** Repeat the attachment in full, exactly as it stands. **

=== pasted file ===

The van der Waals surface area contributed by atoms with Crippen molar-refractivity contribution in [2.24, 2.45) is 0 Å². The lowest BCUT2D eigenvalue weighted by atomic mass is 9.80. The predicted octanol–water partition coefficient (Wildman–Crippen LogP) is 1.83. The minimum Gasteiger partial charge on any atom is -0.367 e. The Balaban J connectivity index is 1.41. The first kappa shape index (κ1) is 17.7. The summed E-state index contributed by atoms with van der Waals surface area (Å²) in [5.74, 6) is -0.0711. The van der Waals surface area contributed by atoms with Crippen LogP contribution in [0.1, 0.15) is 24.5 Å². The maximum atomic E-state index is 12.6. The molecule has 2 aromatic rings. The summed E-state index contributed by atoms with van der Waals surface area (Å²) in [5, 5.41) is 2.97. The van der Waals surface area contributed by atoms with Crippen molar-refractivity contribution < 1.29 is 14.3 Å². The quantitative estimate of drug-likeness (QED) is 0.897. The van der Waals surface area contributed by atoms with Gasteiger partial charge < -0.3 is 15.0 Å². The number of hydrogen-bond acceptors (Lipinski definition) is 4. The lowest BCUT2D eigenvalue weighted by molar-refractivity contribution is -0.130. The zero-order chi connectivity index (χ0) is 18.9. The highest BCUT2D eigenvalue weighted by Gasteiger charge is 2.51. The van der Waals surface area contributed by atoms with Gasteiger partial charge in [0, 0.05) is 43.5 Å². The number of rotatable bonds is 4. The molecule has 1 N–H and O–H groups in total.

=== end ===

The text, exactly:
The van der Waals surface area contributed by atoms with Crippen molar-refractivity contribution in [2.24, 2.45) is 0 Å². The lowest BCUT2D eigenvalue weighted by atomic mass is 9.80. The predicted octanol–water partition coefficient (Wildman–Crippen LogP) is 1.83. The minimum Gasteiger partial charge on any atom is -0.367 e. The Balaban J connectivity index is 1.41. The first kappa shape index (κ1) is 17.7. The summed E-state index contributed by atoms with van der Waals surface area (Å²) in [5.74, 6) is -0.0711. The van der Waals surface area contributed by atoms with Crippen LogP contribution in [0.1, 0.15) is 24.5 Å². The maximum atomic E-state index is 12.6. The molecule has 2 aromatic rings. The summed E-state index contributed by atoms with van der Waals surface area (Å²) in [5, 5.41) is 2.97. The van der Waals surface area contributed by atoms with Crippen molar-refractivity contribution < 1.29 is 14.3 Å². The quantitative estimate of drug-likeness (QED) is 0.897. The van der Waals surface area contributed by atoms with Gasteiger partial charge < -0.3 is 15.0 Å². The number of hydrogen-bond acceptors (Lipinski definition) is 4. The lowest BCUT2D eigenvalue weighted by molar-refractivity contribution is -0.130. The zero-order chi connectivity index (χ0) is 18.9. The highest BCUT2D eigenvalue weighted by Gasteiger charge is 2.51. The van der Waals surface area contributed by atoms with Gasteiger partial charge in [0, 0.05) is 43.5 Å². The number of rotatable bonds is 4. The molecule has 1 N–H and O–H groups in total.